Rubber band separated groups of locks (2-3 per bundle).
Gently finger loosen each lock of hair. Pull out any big pieces of hay and dirt.
Set each tied lock aside. I chose to do all of mine at once and place it in the washing bin temporarily. When I was done loosening, I removed the hair from the bin and used it to wash. Wash in SMALL batches.
NOTE: On my couch you can see my Boar Bristle brush! A MUSH HAVE for alpaca!
Again, ignore the lack of rubber bands. Yours should still have them in at this point.
HOW TO WASH:
Prep your wash area. Have ready your shampoo, conditioner, a towel to lay wet locks on, a drying rack and a towel for your hands as grabbing dry hair with wet hands is messy so you will get a lot of stray pieces on you and will probably want something to smear them off on. DO NOT rinse them down your sink. They add up big time and will create clogs.
ALLOW YOURSELF A LOT OF TIME. This experience requires time and patience. I personally find it cathartic as I thrive in tedium. This may NOT be the task for you. Be prepared for that before you begin.
Only place a few locks in at a time to prevent tangling. Wash in batches. Keep the locks in the rubber bands.
Fill your chosen receptacle with enough TEPID water to cover your locks. DO NOT use hot water as you will felt the hair (Ball it up into one huge clump that is permanently ruined).
Put the shampoo or chosen soap (Dawn for some) in the water AFTER the receptacle is full and BEFORE you put in the hair. This prevents a mass amount of annoying bubbles that block your view of the hair. Gently slosh the soap and water around with your hand to mix. THEN put in your locks, gently and one at a time. I do about 5 per batch. Hold the top of the lock in one hand and the bottom in the other and place them in the tub.
Let the hair soak for about 5 minutes. Then GENTLY kinda wave the locks from side to side in the water. GENTLY. Like seaweed at the bottom of the ocean on a calm day. DO NOT agitate.
Pick out the big chunks of hay n’ dirt.
Fill your palm with a healthy goober of conditioner. Lift out a lock and gently finger comb while smearing and smoothing the conditioner into the hair. The conditioner helps to remove tangles to that dirt and debris come out a lot easier, and also make the hair softer when it’s dry. After finger combing and detangling, carefully return the lock to the tub, laying them flat and straight on the bottom. Repeat with another.
Unfortunately, I do not have a picture of my hair IN The water as I forgot to take a picture of the most important part! I got on a roll. When I do this again I will add the picture.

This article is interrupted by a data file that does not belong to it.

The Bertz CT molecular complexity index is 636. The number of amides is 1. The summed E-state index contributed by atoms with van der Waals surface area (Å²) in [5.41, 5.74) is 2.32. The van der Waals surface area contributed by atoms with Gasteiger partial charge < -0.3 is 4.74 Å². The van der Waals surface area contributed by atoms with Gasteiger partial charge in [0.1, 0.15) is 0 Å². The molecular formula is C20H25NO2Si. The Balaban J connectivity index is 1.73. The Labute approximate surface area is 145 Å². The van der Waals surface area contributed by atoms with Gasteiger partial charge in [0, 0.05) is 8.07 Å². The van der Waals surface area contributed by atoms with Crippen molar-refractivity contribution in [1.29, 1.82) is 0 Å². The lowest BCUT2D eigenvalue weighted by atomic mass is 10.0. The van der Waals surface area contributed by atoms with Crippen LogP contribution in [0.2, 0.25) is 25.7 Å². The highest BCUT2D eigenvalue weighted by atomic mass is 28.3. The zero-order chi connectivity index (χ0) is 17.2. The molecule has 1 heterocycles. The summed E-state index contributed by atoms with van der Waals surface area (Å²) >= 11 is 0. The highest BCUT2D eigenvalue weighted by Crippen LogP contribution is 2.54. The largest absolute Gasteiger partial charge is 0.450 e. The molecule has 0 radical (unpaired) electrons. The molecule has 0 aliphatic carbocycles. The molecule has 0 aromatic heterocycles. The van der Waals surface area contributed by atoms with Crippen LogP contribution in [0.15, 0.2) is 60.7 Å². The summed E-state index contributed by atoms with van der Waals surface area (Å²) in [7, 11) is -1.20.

When all the locks have been detangled and cleaned, gently rinse them in the seaweed manner previously explained.
Individually remove each lock from the tub and set aside. When the entire batch is done, dump out your water and fill with tepid water WITHOUT the soap this time, to rinse.
Rinse in the seaweed manner.
Individually remove and lay your washed locks out to dry. Leave them be!
I like to lay them all on a towel first and then I roll the towel over them and GENTLY press the water out, then I lay them flat on a rack to dry.
When they are dry, repeat the entire process. It usually takes 2 or 3 washes. The reason is because you can only gently soak, not agitate the hair so you need to do it a few times to get them clean. It can take MANY washes, so be patient!
I should also note that this took me 2 full days. I would soak, wash, soak, rinse, dry, repeat.
BIG TIP: Don’t over-wash as you can wash out the natural oils in the hair and it becomes dry, unmanageable and ugleh :(
PLEASE if you have experience with this: COMMENT! Feel open and free to add advice and fill in whatever I am missing.
PLEASE also note that other people may have their own way of doing things. This was my way.
It was requested that I tell you guys how to brush alpaca. First off you should know that you CANNOT brush curly mohair and similar types of fibres. Just appreciate them for what they are.
Ok, so with the alpaca fibre, I NEVER brush it until it is already knotted and loop/locked into my dollies scalps. Otherwise you just lose absolutely everything you have. Imagine cutting a chunk of your own hair off and brushing it. All you would succeed in doing is making a huge mess and taking the hair from one spot and putting it in another: The hairbrush.
If you, for some reason, feel that you absolutely must brush the alpaca before you use it -which I highly recommend not doing, I can’t stress this enough- then you can do what I did on my TEST piece (only because I was curious to see what it would like like all clean and finished on my doll). Take the clean and dry elasticized alpaca -DRY. ALWAYS DRY. NEVER brush wet fiber. EVER. In any way, shape or form! – and twist the elastic end around your finger to secure it. Hold it OMG super tight so that EVERY single piece is clamped in your fingers. Then brush it ever so gently without letting go. Ever. I used a variety of brushes. Sometimes I needed ‘this’ one for big knots or ‘that’ one for the hay and bits… In all I have: A wide tooth comb, a boar bristle brush and a fine tooth comb. I usually start with the wide tooth comb then smooth with the boar bristle. Gently.
Just a tip: Save the stuff you brushed out for stuffing pet toys ( dogs go NUTS for animal fibre!!) or for birds and squirrels to use for nesting material! I sprinkle mine under trees that have squirrel nests. It’s fun to see the bits sticking out here and there around the neighborhood!